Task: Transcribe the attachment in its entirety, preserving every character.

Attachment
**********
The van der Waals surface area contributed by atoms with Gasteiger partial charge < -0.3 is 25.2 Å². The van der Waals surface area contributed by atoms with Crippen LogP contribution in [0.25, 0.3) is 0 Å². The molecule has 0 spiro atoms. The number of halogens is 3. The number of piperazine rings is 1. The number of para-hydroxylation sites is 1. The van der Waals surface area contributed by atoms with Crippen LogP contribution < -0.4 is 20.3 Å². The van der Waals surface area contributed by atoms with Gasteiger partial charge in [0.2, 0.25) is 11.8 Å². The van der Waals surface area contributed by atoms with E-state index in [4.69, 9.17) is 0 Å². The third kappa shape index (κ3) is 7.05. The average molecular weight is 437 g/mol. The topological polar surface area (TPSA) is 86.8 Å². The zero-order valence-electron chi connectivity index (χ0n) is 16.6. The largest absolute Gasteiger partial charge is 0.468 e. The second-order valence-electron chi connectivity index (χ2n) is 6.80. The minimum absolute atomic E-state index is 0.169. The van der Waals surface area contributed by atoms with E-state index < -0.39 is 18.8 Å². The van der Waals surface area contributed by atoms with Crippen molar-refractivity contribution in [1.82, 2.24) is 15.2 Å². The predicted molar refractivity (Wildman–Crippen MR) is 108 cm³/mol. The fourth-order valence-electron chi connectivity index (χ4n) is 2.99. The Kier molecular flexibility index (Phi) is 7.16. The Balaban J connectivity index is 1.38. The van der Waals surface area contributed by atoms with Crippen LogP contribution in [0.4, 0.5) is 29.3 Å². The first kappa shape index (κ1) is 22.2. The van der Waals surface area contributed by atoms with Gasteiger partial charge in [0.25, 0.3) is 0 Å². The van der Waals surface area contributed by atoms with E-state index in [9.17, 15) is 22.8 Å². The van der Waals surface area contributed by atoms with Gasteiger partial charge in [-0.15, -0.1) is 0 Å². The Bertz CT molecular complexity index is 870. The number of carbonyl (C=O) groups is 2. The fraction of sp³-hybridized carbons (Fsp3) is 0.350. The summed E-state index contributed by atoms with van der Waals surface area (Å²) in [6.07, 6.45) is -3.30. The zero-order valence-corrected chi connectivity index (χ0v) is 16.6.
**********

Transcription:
The van der Waals surface area contributed by atoms with Gasteiger partial charge < -0.3 is 25.2 Å². The van der Waals surface area contributed by atoms with Crippen LogP contribution in [0.25, 0.3) is 0 Å². The molecule has 0 spiro atoms. The number of halogens is 3. The number of piperazine rings is 1. The number of para-hydroxylation sites is 1. The van der Waals surface area contributed by atoms with Crippen LogP contribution < -0.4 is 20.3 Å². The van der Waals surface area contributed by atoms with Gasteiger partial charge in [0.2, 0.25) is 11.8 Å². The van der Waals surface area contributed by atoms with E-state index in [4.69, 9.17) is 0 Å². The third kappa shape index (κ3) is 7.05. The average molecular weight is 437 g/mol. The topological polar surface area (TPSA) is 86.8 Å². The zero-order valence-electron chi connectivity index (χ0n) is 16.6. The largest absolute Gasteiger partial charge is 0.468 e. The second-order valence-electron chi connectivity index (χ2n) is 6.80. The minimum absolute atomic E-state index is 0.169. The van der Waals surface area contributed by atoms with E-state index < -0.39 is 18.8 Å². The van der Waals surface area contributed by atoms with Crippen molar-refractivity contribution in [1.82, 2.24) is 15.2 Å². The predicted molar refractivity (Wildman–Crippen MR) is 108 cm³/mol. The fourth-order valence-electron chi connectivity index (χ4n) is 2.99. The Kier molecular flexibility index (Phi) is 7.16. The Balaban J connectivity index is 1.38. The van der Waals surface area contributed by atoms with Crippen LogP contribution in [0.4, 0.5) is 29.3 Å². The first kappa shape index (κ1) is 22.2. The van der Waals surface area contributed by atoms with Gasteiger partial charge in [0.25, 0.3) is 0 Å². The van der Waals surface area contributed by atoms with E-state index in [9.17, 15) is 22.8 Å². The van der Waals surface area contributed by atoms with Gasteiger partial charge in [-0.15, -0.1) is 0 Å². The Bertz CT molecular complexity index is 870. The number of carbonyl (C=O) groups is 2. The fraction of sp³-hybridized carbons (Fsp3) is 0.350. The summed E-state index contributed by atoms with van der Waals surface area (Å²) in [6.07, 6.45) is -3.30. The zero-order valence-corrected chi connectivity index (χ0v) is 16.6.